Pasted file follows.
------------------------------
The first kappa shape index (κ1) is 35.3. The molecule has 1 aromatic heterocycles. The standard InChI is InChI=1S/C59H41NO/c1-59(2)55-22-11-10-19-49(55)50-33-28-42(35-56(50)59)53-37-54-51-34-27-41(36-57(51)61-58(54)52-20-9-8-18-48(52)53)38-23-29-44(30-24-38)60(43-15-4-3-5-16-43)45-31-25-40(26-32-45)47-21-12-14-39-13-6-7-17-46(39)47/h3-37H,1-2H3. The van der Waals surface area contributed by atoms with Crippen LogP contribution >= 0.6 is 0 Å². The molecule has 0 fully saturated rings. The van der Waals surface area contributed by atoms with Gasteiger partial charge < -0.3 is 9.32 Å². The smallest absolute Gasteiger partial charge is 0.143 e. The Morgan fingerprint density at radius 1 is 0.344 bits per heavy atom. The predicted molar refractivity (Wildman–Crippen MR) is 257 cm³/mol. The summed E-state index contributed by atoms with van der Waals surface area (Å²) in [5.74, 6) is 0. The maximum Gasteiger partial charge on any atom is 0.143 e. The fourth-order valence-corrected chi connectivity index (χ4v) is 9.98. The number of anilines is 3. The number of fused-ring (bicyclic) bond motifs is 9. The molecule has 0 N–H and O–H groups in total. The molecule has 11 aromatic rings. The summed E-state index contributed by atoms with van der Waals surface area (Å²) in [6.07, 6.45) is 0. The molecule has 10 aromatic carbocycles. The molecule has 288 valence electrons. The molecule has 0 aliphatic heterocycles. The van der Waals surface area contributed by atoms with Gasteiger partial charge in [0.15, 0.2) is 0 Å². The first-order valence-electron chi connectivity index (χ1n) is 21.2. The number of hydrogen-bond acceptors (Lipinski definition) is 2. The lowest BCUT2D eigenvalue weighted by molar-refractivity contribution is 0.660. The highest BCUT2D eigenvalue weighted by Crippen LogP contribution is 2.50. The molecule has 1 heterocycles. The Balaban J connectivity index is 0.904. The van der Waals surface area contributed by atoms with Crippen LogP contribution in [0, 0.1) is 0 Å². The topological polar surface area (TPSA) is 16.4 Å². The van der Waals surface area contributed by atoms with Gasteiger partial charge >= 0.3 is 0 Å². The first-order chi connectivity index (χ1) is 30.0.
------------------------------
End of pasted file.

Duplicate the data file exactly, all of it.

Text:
The first kappa shape index (κ1) is 35.3. The molecule has 1 aromatic heterocycles. The standard InChI is InChI=1S/C59H41NO/c1-59(2)55-22-11-10-19-49(55)50-33-28-42(35-56(50)59)53-37-54-51-34-27-41(36-57(51)61-58(54)52-20-9-8-18-48(52)53)38-23-29-44(30-24-38)60(43-15-4-3-5-16-43)45-31-25-40(26-32-45)47-21-12-14-39-13-6-7-17-46(39)47/h3-37H,1-2H3. The van der Waals surface area contributed by atoms with Crippen LogP contribution >= 0.6 is 0 Å². The molecule has 0 fully saturated rings. The van der Waals surface area contributed by atoms with Gasteiger partial charge < -0.3 is 9.32 Å². The smallest absolute Gasteiger partial charge is 0.143 e. The Morgan fingerprint density at radius 1 is 0.344 bits per heavy atom. The predicted molar refractivity (Wildman–Crippen MR) is 257 cm³/mol. The summed E-state index contributed by atoms with van der Waals surface area (Å²) in [5.74, 6) is 0. The maximum Gasteiger partial charge on any atom is 0.143 e. The fourth-order valence-corrected chi connectivity index (χ4v) is 9.98. The number of anilines is 3. The number of fused-ring (bicyclic) bond motifs is 9. The molecule has 0 N–H and O–H groups in total. The molecule has 11 aromatic rings. The summed E-state index contributed by atoms with van der Waals surface area (Å²) in [6.07, 6.45) is 0. The molecule has 10 aromatic carbocycles. The molecule has 288 valence electrons. The molecule has 0 aliphatic heterocycles. The van der Waals surface area contributed by atoms with Gasteiger partial charge in [0.15, 0.2) is 0 Å². The first-order valence-electron chi connectivity index (χ1n) is 21.2. The number of hydrogen-bond acceptors (Lipinski definition) is 2. The lowest BCUT2D eigenvalue weighted by molar-refractivity contribution is 0.660. The highest BCUT2D eigenvalue weighted by Crippen LogP contribution is 2.50. The molecule has 1 heterocycles. The Balaban J connectivity index is 0.904. The van der Waals surface area contributed by atoms with Crippen LogP contribution in [0, 0.1) is 0 Å². The topological polar surface area (TPSA) is 16.4 Å². The van der Waals surface area contributed by atoms with Gasteiger partial charge >= 0.3 is 0 Å². The first-order chi connectivity index (χ1) is 30.0.